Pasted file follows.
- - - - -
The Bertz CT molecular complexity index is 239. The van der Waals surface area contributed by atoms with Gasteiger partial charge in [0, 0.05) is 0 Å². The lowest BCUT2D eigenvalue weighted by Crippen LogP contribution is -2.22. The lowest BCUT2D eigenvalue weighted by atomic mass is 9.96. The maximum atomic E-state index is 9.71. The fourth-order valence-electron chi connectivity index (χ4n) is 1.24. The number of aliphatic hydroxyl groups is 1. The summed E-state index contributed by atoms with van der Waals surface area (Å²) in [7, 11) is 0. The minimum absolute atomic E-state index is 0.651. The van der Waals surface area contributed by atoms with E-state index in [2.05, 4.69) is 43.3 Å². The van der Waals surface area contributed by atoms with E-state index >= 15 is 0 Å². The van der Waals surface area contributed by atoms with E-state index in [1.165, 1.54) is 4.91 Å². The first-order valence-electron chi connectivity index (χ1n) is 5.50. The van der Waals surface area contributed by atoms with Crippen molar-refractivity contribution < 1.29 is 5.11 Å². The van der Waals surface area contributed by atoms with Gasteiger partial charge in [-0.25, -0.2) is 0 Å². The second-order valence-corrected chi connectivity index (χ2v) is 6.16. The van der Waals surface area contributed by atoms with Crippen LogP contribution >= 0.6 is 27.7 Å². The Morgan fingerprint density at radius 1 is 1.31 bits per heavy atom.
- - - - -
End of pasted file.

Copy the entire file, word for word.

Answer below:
The Bertz CT molecular complexity index is 239. The van der Waals surface area contributed by atoms with Gasteiger partial charge in [0, 0.05) is 0 Å². The lowest BCUT2D eigenvalue weighted by Crippen LogP contribution is -2.22. The lowest BCUT2D eigenvalue weighted by atomic mass is 9.96. The maximum atomic E-state index is 9.71. The fourth-order valence-electron chi connectivity index (χ4n) is 1.24. The number of aliphatic hydroxyl groups is 1. The summed E-state index contributed by atoms with van der Waals surface area (Å²) in [7, 11) is 0. The minimum absolute atomic E-state index is 0.651. The van der Waals surface area contributed by atoms with E-state index in [2.05, 4.69) is 43.3 Å². The van der Waals surface area contributed by atoms with E-state index >= 15 is 0 Å². The van der Waals surface area contributed by atoms with E-state index in [1.165, 1.54) is 4.91 Å². The first-order valence-electron chi connectivity index (χ1n) is 5.50. The van der Waals surface area contributed by atoms with Crippen molar-refractivity contribution < 1.29 is 5.11 Å². The van der Waals surface area contributed by atoms with Gasteiger partial charge in [-0.25, -0.2) is 0 Å². The second-order valence-corrected chi connectivity index (χ2v) is 6.16. The van der Waals surface area contributed by atoms with Crippen LogP contribution >= 0.6 is 27.7 Å². The Morgan fingerprint density at radius 1 is 1.31 bits per heavy atom.